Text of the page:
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Harman twin-drum logging winch

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Many of the steam logging winches used in Victorian logging were cobbled together from whatever equipment the sawmiller could be purchase cheaply.  However, one Victorian manufacturer produced a winch of such quality and in such volumes that it was never surpassed by any other locally-made variety.  The Harman winch was manufactured by Alfred Harman & Sons at their Port Melbourne engineering works.  The winch, patented in 1913, related to features of the cast-steel upper frame.  A second-motion winch, it featured cylindrical trunk guides, flat "D" slide valves, Stephenson's link reversing gear, a cast steel frame mounted on rolled steel joists and twin cast steel drums.  The winch was available as "a pair of eights" or a "pair of tens" depending on the cylinder diameter.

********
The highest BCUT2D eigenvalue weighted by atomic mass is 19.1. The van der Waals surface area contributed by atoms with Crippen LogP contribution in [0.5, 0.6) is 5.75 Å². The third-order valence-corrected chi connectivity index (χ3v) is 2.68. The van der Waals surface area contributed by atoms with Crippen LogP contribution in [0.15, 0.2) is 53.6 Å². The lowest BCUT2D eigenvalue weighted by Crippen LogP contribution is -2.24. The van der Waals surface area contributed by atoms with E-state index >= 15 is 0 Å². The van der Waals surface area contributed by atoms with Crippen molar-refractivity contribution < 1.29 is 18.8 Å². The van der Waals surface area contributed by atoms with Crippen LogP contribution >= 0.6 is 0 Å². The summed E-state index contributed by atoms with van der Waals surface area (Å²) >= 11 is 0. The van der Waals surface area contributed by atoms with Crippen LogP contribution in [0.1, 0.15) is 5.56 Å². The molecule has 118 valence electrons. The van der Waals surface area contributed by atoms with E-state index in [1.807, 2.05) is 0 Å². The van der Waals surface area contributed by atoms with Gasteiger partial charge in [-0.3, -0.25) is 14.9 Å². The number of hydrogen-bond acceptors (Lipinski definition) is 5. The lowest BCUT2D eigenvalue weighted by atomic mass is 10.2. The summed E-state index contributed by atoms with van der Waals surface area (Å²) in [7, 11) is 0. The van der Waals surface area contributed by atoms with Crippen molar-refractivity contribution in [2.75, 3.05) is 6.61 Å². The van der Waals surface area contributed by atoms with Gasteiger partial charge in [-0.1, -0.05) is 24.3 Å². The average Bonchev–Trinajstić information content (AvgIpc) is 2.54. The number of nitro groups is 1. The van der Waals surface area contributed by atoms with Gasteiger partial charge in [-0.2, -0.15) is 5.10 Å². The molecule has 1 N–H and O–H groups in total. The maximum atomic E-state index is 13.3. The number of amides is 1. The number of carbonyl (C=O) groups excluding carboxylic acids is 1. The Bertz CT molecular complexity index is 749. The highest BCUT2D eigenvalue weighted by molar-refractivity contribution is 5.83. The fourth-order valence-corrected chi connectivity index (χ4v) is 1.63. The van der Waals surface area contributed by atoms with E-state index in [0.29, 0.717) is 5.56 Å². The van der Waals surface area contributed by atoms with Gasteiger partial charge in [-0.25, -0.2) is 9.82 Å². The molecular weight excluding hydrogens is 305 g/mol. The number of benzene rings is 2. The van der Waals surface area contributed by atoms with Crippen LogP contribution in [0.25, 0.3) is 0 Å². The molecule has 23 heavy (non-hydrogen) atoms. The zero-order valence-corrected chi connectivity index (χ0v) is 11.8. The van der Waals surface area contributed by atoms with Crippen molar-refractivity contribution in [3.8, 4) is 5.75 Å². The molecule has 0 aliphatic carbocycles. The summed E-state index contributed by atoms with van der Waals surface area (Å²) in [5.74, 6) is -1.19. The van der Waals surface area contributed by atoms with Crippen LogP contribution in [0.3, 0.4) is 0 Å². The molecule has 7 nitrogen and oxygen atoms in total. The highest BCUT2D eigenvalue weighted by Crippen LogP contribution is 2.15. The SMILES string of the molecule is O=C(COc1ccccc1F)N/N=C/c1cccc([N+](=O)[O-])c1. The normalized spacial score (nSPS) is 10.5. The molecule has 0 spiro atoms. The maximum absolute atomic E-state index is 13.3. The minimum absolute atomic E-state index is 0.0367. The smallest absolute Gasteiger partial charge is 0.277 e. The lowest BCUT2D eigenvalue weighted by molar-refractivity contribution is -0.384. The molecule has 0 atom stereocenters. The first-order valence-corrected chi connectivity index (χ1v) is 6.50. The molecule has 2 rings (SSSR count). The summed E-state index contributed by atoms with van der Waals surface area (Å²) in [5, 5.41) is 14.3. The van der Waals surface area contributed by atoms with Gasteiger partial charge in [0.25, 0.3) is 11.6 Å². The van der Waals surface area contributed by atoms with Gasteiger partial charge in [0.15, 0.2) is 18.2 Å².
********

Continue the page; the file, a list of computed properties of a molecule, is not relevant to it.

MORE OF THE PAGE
A long-standing problem with steam winches was that they tended to be placed on spurs and ridge-lines where water was either scarce or had to be piped over long distances.  The introduction of crawler tractors to Victorian Forests in the late 1930s appears to have forced Harman & Sons to enter the internal-combustion age.  By 1941, the firm was offering to recondition sawmillers' tractor engines for fitting to winches.  As a result, the frames of many Harman steam winches were converted to diesel power, and Harman even produced a brand-new purpose-built "Harman Diesel 80" winch.  At least one of the latter survived in use until the 1970's.